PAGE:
Citation: Harris, Kathleen Mullan, and Udry, J. Richard. National Longitudinal Study of Adolescent to Adult Health (Add Health), 1994-2008 [Public Use]. Carolina Population Center, University of North Carolina-Chapel Hill [distributor], Inter-university Consortium for Political and Social Research [distributor], 2018-08-06. https://doi.org/10.3886/ICPSR21600.v21
Project website: https://www.cpc.unc.edu/projects/addhealth
The data from this study are published in the Inter-university Consortium for Political and Social Research (ICPSR) data archive.
Go to the login page and click on the
Create Account button. Follow the instructions to establish your username (email) and password.
Go to the study data page for the study.
We will be looking at the
DS1 Wave 1: In-Home Questionnaire, Public Use Sample and
DS22 Wave IV: In-Home Questionnaire, Public Use Sample datasets. To download each one, click the Download button to the right of its heading and select
After the download is completed, go to your download directory and unzip the archive. The files we want are in the
ICPSR_21800 folder, then in the
DS0022 folders, called
21600-0022-Data.tsv respectively. If necessary move the files to somewhere where you can easily navigate to it. Optimally, it will be a location that you know how to write a path for in the script.
The form of the data that we’ve downloaded is
tab separated values (TSV). TSV and variants with other separators, such as
comma separated values (CSV) are very common tabular data storage and transfer formats. (See this information for more information about CSV files and how you can look at them.)
read.csv function can be used to read fielded text files with delimeters other than comma if the separator is indicated. The tab character that’s used as a delimeter is indicated as “\t”.
nls_ds1 <- read.csv(file.choose(), header = TRUE, sep = "\t")
read.csv() function loads the data into a regular data frame. The
readr library (part of the
tidyverse library) contains two functions that read the data into tibbles rather than generic data frames. They are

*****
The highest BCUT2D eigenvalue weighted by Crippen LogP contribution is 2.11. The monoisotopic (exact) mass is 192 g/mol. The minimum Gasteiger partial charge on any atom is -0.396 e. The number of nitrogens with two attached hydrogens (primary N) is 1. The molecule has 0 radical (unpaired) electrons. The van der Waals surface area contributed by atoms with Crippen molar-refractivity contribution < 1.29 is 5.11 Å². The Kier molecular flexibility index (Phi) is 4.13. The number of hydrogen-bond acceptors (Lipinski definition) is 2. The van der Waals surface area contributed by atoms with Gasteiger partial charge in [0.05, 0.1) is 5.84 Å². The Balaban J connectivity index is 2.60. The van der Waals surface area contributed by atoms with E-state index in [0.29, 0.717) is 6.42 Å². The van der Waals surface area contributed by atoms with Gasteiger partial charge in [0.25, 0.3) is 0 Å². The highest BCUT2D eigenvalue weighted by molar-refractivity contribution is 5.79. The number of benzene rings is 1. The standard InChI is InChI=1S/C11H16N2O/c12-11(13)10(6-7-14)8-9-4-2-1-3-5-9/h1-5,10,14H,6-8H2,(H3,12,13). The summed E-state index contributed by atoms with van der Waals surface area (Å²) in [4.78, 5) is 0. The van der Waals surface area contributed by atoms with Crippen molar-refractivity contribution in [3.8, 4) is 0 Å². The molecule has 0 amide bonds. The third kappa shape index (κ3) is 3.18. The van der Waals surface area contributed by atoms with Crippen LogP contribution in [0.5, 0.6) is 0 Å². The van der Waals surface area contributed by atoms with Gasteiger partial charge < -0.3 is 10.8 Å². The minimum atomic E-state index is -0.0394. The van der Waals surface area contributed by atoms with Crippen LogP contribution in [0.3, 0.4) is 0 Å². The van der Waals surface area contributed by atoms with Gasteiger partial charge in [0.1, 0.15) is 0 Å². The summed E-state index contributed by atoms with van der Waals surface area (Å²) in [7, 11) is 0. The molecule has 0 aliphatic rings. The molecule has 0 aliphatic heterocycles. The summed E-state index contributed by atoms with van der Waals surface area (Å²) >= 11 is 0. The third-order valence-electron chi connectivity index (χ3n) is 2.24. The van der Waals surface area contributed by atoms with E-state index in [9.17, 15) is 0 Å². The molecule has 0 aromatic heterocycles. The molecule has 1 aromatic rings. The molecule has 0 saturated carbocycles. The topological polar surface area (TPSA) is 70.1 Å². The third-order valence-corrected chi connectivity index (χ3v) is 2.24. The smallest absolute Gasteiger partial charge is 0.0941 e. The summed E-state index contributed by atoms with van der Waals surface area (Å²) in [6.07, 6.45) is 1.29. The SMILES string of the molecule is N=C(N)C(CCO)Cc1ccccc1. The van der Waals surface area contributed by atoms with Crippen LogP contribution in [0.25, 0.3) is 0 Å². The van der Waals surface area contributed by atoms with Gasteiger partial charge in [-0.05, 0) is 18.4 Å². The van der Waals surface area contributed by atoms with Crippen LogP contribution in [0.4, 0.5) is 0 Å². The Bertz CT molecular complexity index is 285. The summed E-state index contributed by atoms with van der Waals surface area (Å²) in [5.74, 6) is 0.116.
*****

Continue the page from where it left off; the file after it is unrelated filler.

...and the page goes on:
read_csv() (with an underscore rather than a dot) for comma delineated files and
read_tsv() for tab delineated files.
Here’s a script that reads in the files and does a bit of manipulation. You can try running it to make sure you’ve successfully loaded the data.
library(readr) # for reading tibbles # read in tab separated value file 21600-0001-Data.tsv nls_ds1 <- read_tsv(file.choose()) # display the data in the column labeled "BIO_SEX" nls_ds1$BIO_SEX # convert the coded data into factors values of male and female sex <- factor(nls_ds1$BIO_SEX, levels = c(1, 2), labels = c("male", "female")) # summarize the data sex table(sex) barplot(table(sex))
The datasets are really big and might actually cause your computer to run out of memory if you have too many applications running. So one task we want to accomplish is to pull a subset of data out of of the origial datasets.
A second issue is that the data include various forms of missing data (“don’t know”, “won’t say”, “not applicable”, etc.). We may not want such data included in the analysis and therefore need to replace those values with missing data (NA) values.
The third item is that we’d like to have two new variables to use in future analyses: a calculation of the body mass index (BMI) and a new index called “maternal closeness” that has a value of 1 if the five maternal closeness indications all have values of 1, and a value of 0 if they are a number other than 1. Missing values should continue to be missing values.
Questions? Contact us